More than a crash repairer
When insurance companies started opening SMART collision repair workshops in New Zealand, Christchurch MTA member Scott Blackadder could see it was time to take stock of his own business model.
Scott Black Adder says “The SMART shops take a lot of the light and medium repairs. This type of insurance work, along with Avis and Budget fleet repairs, makes up a big chunk of our own repairs. However, we also do a lot of structural work, for ourselves and other shops. So I decided to put more investment into this side of the business..
He’s also started promoting the mechanical workshop that is part of the company.
Scott’s strategy included moving to bigger premises, staying as close to his central city location as possible.
Scott Blackadder started out as a car painter at 15 and has owned Hammonds since 2013. “I bought it from the receivers and some of the original staff still work with me.”
Over the first few years, Scott introduced new systems and invested heavily in equipment upgrades and additional staff, but he was constrained by the building itself.
“We didn’t have any parking attached and used an area about 50 metres away. I worked it out once that all the moving around of cars was costing me around $60,000 a year in lost time.” The old workshop was not ‘user-friendly’ and had an aging paint booth. It took Scott more than three years to find the right building in the right location.
Ahead of his move to new 1,200 square- metre premises in Sydenham a few months ago, Scott began investigating ways to become more efficient, using technology and processes to improve his workflow. “I talked to a lot of equipment suppliers, who are in and out of other workshops, and thought through the layout of the new building and how to make it work for us.”
Hammonds Collision + Mechanical employs 2.5 mechanics, seven panel beaters (including two apprentices), six painters (one apprentice) and two estimators (with a vacancy for a third). There are also two office staff and a full-time groomer.
Scott and his team built a large spreadsheet with timelines and tasks to help with the move, but it wasn’t what you’d call a smooth process.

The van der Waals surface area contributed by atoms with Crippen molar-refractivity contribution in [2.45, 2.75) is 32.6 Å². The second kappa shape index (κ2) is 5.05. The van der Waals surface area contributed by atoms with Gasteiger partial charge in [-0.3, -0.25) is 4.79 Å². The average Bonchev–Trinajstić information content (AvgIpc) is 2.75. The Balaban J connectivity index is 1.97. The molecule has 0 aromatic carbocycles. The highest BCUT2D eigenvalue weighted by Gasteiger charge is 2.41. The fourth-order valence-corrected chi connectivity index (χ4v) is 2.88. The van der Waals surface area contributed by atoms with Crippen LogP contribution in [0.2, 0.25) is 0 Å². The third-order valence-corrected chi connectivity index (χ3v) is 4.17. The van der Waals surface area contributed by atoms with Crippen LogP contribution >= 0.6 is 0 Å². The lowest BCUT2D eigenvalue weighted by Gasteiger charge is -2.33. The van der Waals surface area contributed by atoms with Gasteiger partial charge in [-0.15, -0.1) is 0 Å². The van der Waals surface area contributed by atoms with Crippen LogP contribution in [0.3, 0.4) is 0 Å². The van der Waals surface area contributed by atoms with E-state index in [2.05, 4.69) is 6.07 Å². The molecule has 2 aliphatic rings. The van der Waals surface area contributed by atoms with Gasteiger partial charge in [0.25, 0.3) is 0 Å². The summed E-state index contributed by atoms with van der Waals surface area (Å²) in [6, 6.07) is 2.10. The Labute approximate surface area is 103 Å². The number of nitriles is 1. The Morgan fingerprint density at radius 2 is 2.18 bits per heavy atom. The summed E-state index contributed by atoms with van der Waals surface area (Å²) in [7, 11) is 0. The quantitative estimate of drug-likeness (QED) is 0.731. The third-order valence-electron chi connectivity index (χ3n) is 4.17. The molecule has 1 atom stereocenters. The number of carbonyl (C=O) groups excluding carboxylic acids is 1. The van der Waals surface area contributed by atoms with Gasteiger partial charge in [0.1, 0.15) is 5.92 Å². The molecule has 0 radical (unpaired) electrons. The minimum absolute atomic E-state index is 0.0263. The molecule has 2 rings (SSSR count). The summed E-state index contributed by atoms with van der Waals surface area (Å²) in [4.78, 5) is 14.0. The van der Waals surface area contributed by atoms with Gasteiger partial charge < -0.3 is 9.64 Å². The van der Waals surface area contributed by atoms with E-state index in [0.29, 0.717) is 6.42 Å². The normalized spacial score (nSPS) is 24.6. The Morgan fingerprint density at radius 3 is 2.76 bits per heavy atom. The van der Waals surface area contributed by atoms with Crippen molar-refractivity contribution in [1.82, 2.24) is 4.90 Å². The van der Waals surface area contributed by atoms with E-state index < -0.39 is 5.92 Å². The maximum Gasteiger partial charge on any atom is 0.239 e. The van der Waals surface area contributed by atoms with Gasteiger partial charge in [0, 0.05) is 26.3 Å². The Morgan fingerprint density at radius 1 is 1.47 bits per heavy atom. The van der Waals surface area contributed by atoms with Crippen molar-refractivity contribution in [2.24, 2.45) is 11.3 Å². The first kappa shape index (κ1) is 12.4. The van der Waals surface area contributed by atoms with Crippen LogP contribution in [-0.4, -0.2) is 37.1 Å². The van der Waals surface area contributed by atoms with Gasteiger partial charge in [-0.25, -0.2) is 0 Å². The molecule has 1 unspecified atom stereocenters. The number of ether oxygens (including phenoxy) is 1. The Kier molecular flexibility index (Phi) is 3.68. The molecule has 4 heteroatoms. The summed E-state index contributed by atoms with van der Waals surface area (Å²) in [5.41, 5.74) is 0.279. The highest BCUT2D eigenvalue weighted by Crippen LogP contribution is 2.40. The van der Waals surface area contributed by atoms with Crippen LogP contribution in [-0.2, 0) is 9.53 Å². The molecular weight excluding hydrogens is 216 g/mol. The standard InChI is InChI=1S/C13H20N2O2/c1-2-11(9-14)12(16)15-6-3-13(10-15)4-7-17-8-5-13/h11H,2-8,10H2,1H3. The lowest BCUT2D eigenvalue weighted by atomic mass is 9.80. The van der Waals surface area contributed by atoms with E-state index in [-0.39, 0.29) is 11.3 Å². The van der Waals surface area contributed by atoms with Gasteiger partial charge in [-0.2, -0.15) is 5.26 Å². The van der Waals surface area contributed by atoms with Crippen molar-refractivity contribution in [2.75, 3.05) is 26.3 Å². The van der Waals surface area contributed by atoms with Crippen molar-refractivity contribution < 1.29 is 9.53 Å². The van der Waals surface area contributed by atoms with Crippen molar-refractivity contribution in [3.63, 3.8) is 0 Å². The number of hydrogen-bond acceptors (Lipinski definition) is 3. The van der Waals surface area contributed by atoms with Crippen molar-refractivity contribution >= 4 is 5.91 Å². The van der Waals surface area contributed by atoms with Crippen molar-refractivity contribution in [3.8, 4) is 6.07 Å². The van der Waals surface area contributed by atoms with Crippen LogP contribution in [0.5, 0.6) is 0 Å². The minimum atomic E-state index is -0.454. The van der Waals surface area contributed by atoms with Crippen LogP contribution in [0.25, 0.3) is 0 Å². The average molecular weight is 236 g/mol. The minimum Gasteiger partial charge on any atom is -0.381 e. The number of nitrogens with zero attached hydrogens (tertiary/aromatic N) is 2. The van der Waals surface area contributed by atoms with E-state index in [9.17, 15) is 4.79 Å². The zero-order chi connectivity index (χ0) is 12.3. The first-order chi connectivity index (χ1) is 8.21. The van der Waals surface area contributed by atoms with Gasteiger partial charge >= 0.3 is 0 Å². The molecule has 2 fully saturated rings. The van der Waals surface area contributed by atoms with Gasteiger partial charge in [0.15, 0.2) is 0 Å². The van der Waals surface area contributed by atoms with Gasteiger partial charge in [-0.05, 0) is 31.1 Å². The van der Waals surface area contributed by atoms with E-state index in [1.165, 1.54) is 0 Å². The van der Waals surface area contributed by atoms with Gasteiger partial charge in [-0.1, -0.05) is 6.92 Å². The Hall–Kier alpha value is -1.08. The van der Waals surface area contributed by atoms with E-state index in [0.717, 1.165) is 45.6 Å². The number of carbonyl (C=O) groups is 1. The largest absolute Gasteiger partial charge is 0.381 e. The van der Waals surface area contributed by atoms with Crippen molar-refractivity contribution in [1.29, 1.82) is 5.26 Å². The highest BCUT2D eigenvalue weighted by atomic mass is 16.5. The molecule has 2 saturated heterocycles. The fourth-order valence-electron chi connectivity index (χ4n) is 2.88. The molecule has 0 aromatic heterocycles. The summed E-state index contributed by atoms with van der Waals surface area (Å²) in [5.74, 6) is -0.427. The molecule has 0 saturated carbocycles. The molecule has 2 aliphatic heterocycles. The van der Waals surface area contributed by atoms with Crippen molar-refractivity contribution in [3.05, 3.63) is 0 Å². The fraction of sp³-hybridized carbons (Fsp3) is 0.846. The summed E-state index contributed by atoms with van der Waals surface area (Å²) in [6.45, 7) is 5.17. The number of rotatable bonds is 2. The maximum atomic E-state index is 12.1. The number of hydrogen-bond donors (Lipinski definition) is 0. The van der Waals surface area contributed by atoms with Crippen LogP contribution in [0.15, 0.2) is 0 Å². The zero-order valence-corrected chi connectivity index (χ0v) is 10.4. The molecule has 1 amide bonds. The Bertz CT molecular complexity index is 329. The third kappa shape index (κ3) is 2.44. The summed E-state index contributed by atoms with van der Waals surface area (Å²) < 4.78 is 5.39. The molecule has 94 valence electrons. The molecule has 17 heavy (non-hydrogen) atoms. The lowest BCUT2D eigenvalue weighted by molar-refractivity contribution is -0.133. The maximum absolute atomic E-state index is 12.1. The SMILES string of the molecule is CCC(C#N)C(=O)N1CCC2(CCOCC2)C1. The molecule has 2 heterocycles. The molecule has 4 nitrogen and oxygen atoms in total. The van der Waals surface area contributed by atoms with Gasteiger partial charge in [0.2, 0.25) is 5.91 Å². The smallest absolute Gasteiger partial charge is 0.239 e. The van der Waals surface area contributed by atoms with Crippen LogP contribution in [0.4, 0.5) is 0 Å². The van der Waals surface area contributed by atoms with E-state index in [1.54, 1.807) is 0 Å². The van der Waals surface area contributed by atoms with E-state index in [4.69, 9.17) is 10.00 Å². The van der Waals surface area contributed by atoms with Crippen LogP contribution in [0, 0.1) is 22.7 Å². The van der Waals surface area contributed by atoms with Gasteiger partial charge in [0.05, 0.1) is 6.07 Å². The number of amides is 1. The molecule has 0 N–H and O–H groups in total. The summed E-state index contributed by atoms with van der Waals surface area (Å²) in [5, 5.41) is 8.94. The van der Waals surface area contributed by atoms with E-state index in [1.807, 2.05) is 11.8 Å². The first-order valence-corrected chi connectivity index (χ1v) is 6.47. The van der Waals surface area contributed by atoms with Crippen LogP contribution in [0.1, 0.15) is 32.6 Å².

“There were lots of delays with the fit-out by the building owner and lots of costs that went over budget. We made the actual move over a weekend, with everyone turning up to help out – including friends and families.” But moving in doesn’t mean that everything is finished and ready to go. When Radiator visited a month or so later, Scott was still waiting on the rear carpark to be finished and tarsealed, which meant he’s still dealing with a shortage of parking and a backlog of cars trapped in the workshop, restricting the workflow. But the new iBody quoting package has just been installed and already the workflow is improving.
“We’re nearly there and will soon be realising all the benefits of moving to a new site.”
Scott reckons the biggest tip he has for anyone else contemplating shifting to new premises is to work out the budget and then double it. Oh, and don’t put the spray booth in before the interior work is completed and signed off. He says the delays in the fit out meant his lovely new spray booth got covered in dust and debris.
Along with increasing his focus on structural repairs, Scott has also been pushing his mechanical workshop harder. “We have an advantage over other collision repairers because we can do more in house. It also saves the insurance company money because we’re not towing cars to other shops for work on airbags or dash scanning and so on. The mechanical side is also open to the public and the exterior sign on the new fence advertising WoFs is already paying off with drive-by customers.
As part of the move, Scott also triggered a marketing campaign to advertise the change of address to existing customers and to the general public. “We rebranded, with new uniforms and signage that added ‘Mechanical’ to our name. We are now officially Hammonds Collision + Mechanical, where before we advertised as Hammonds Collision Repair Centre.” The business has also refreshed its website and run a radio advertising campaign.
Providing loan cars to customers is something of a tradition – the firm has 27, including two vans. But it’s an expensive courtesy. Being so close to the central city, Scott came up with the idea of also providing two electric scooters on loan. They’ve proved really popular.
“Younger customers who just need to drop their car off and get back to work like the scooters because they’re something different but also really convenient. They’re also great for staff who’re dropping off or picking up cars. We can just take a scooter and throw it into the boot.“ He says it frees up staff time. “It means we don’t have someone delivering a car somewhere and then needing to be picked up and brought back to the workshop by someone else. They can just scooter back.”
The scooters are also handy for staff (like Keegan above) who just want to get around the site in a hurry.